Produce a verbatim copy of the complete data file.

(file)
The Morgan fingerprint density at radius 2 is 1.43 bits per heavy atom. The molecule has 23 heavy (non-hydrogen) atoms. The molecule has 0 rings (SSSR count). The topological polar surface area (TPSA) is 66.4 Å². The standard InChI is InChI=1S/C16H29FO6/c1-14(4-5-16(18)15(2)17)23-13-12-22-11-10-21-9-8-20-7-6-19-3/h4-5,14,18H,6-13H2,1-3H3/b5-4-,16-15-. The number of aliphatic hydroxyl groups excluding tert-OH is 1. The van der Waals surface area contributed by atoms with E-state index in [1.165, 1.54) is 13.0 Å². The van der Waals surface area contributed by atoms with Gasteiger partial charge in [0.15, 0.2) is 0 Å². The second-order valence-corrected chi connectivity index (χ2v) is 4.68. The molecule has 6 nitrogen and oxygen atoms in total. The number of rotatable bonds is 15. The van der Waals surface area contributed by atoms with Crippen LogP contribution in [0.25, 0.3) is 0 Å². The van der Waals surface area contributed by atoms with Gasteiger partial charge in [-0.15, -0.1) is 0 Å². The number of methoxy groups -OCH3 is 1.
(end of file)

The Morgan fingerprint density at radius 2 is 1.43 bits per heavy atom. The molecule has 23 heavy (non-hydrogen) atoms. The molecule has 0 rings (SSSR count). The topological polar surface area (TPSA) is 66.4 Å². The standard InChI is InChI=1S/C16H29FO6/c1-14(4-5-16(18)15(2)17)23-13-12-22-11-10-21-9-8-20-7-6-19-3/h4-5,14,18H,6-13H2,1-3H3/b5-4-,16-15-. The number of aliphatic hydroxyl groups excluding tert-OH is 1. The van der Waals surface area contributed by atoms with E-state index in [1.165, 1.54) is 13.0 Å². The van der Waals surface area contributed by atoms with Gasteiger partial charge in [0.15, 0.2) is 0 Å². The second-order valence-corrected chi connectivity index (χ2v) is 4.68. The molecule has 6 nitrogen and oxygen atoms in total. The number of rotatable bonds is 15. The van der Waals surface area contributed by atoms with Crippen LogP contribution in [0.25, 0.3) is 0 Å². The van der Waals surface area contributed by atoms with Gasteiger partial charge in [-0.15, -0.1) is 0 Å². The number of methoxy groups -OCH3 is 1.